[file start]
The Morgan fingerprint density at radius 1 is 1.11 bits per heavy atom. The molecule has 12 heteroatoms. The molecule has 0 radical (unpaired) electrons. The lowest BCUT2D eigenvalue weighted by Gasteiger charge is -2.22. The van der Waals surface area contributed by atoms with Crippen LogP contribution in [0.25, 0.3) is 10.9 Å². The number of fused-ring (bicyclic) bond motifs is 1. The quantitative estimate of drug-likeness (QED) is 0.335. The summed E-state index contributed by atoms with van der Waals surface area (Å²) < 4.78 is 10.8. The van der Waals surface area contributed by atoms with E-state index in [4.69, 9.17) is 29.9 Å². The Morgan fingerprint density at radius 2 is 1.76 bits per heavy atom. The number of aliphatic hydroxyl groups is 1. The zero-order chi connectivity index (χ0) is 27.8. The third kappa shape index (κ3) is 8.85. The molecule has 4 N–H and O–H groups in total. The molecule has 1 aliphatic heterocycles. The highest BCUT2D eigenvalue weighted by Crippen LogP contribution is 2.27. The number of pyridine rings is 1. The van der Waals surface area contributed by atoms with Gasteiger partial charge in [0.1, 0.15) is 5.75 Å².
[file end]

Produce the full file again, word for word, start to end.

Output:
The Morgan fingerprint density at radius 1 is 1.11 bits per heavy atom. The molecule has 12 heteroatoms. The molecule has 0 radical (unpaired) electrons. The lowest BCUT2D eigenvalue weighted by Gasteiger charge is -2.22. The van der Waals surface area contributed by atoms with Crippen LogP contribution in [0.25, 0.3) is 10.9 Å². The number of fused-ring (bicyclic) bond motifs is 1. The quantitative estimate of drug-likeness (QED) is 0.335. The summed E-state index contributed by atoms with van der Waals surface area (Å²) < 4.78 is 10.8. The van der Waals surface area contributed by atoms with E-state index in [4.69, 9.17) is 29.9 Å². The Morgan fingerprint density at radius 2 is 1.76 bits per heavy atom. The number of aliphatic hydroxyl groups is 1. The zero-order chi connectivity index (χ0) is 27.8. The third kappa shape index (κ3) is 8.85. The molecule has 4 N–H and O–H groups in total. The molecule has 1 aliphatic heterocycles. The highest BCUT2D eigenvalue weighted by Crippen LogP contribution is 2.27. The number of pyridine rings is 1. The van der Waals surface area contributed by atoms with Gasteiger partial charge in [0.1, 0.15) is 5.75 Å².